This is the candidate’s code. If I git blame it, their name will show up. And, yet, most entry-level candidates have but a vague idea what this code does. The result is candidates communicating their lack of knowledge about their own code. They cannot answer what their software does and, what’s worse, why it does it.

You have to know your code.

To tackle this issue, I recommend candidates take a much more deliberate approach and think in terms of knowledge communication. If you are an applicant, run over every line of your exercise before you submit it and ask yourself: “Can I explain this line of code?“. This will immediately beg questions about the what, why, and how of every piece of your program you didn’t really grasp, deepening your knowledge.

What’s more important, this approach will set you down a path of reinforced learning: Discovering how XSS protection works will take you through HTTP headers, the different types of HTTP verbs and codes, maybe you’ll understand how your framework uses JWTs to manage your users’ sessions and what this pesky CORS error is all about.

At this point, you will arrive at the tech interview with knowledge not only on how to build a program with a particular framework, but on how the underlying infrastructure of the internet works to support the many features your framework provides and your app makes use of. You will be able to communicate your knowledge about your code and even respond to some extra curveballs the interviewer might throw at you. Your skills will be immediately more transferable, as all frameworks rely on the same underlying infrastructure. You’ll be a better engineer.

Sadly, you won’t be able to answer everything, since the purpose of the tech interview is precisely to test the limits of your knowledge, so let’s see what you can do about that.

Addendum: Other examples of poorly understood code I often encounter are JWTs, OAuth, Polymorphism, db indexes & foreign keys, HTTP basics, React component lifecycle methods, JS Promises, async/await & generators. You don’t need to know all of these but, if it’s in your code, you should.

Know your unknowns

If you follow the aforementioned prescription, you’ll quickly reach the second layer of your circle of competence: things you know you don’t understand very well.

For example, you might feel brave and make use of the new useEffect hook from React:

const CatCounter = ({ cat }) => {
  const [counter, setCounter] = useState(0)

  useEffect(() => {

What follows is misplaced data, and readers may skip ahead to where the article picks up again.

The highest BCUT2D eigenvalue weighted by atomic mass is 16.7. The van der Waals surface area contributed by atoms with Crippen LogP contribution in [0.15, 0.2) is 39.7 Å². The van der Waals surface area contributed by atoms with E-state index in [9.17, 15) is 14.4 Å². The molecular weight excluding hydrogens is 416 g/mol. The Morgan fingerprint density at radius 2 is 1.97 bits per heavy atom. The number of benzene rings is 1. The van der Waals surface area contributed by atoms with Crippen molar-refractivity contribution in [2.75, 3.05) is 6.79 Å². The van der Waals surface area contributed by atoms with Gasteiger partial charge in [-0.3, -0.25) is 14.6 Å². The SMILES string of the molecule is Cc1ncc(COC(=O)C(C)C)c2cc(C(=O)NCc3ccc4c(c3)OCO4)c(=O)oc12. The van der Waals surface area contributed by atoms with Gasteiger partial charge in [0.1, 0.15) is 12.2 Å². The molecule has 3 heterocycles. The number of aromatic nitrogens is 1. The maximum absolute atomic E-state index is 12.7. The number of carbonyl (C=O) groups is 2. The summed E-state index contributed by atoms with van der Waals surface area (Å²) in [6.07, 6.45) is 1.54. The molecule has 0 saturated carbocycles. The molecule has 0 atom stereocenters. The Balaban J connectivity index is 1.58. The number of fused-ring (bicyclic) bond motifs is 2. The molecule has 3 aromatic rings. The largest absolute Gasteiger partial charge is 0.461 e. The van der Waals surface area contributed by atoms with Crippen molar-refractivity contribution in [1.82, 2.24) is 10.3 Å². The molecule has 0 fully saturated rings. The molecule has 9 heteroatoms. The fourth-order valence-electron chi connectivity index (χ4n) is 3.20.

setCounter(counter + 1)
  }, [])

  return `I have counted ${counter} cats so far!`
}

Now, useEffect is hard — otherwise, its creator wouldn’t have written a gazillion-line blog post about it — and you probably don’t understand very well why you have to put that empty array as a second argument. You know, though, that if you don’t the counter does not seem to refresh with every new cat you pass it as an argument. You have a thin knowledge of this piece of your code, and this is a problem.

As a rule, do not try to hide your knowledge gaps in code. You’ll open yourself to getting a question you will be playing guessing games against. Instead, simply admit it:

const CatCounter = ({ cat }) => {
  const [counter, setCounter] = useState(0)

  // NOTE: I am not sure why I need this second argument but otherwise the
  // component does not seem to update on prop updates. Need to investigate.
  useEffect(() => {
    setCounter(counter + 1)
  }, [])

  return `I have counted ${counter} cats so far!`
}

Communicating a lack of knowledge is also knowledge communication.

You are admitting your knowledge gap, implying you know this is a problem but had to move on with it, and announcing your intention to fix it. It shows self-awareness, curiosity and the drive to improve; the kind of potential we look for in candidates at this level. It’s not a simple “I don’t know”, which would be lazy, it’s a reasonable utilitarian argument that tacitly admits failure of understanding.

At this point, the interviewer can do little more than ask if you had time to follow on your investigation which, given the circumstances, is an excellent outcome.

Addendum #2: Of course, if your exercise contains many comments like these you should reconsider whether you are ready to apply for the job. Nevertheless, do not be afraid to admit gray areas in your understanding.

Wrapping up

Most entry-level candidates are very similar, and it’s highly unlikely you’ll be the exception. Instead, focus on deep knowledge vs thin understanding, specially about those concepts you know you might get questioned about. If you can, don’t answer only with “I don’t know” but don’t play guessing games either, state your knowledge gaps, what you think you know about them, and how you plan to improve on these gray areas.

There are many more aspects we could explore in preparation for your first tech interviews, but these are the foundational aspects all candidates should be aware of. The rest, we’ll explain in upcoming entries.

Cheers, and good luck in your next interview.

Hi there 👋, I’m Gerard, Software Engineer and aspirant polymath. I write this blog, build Factorial, and publish the best I read on Twitter.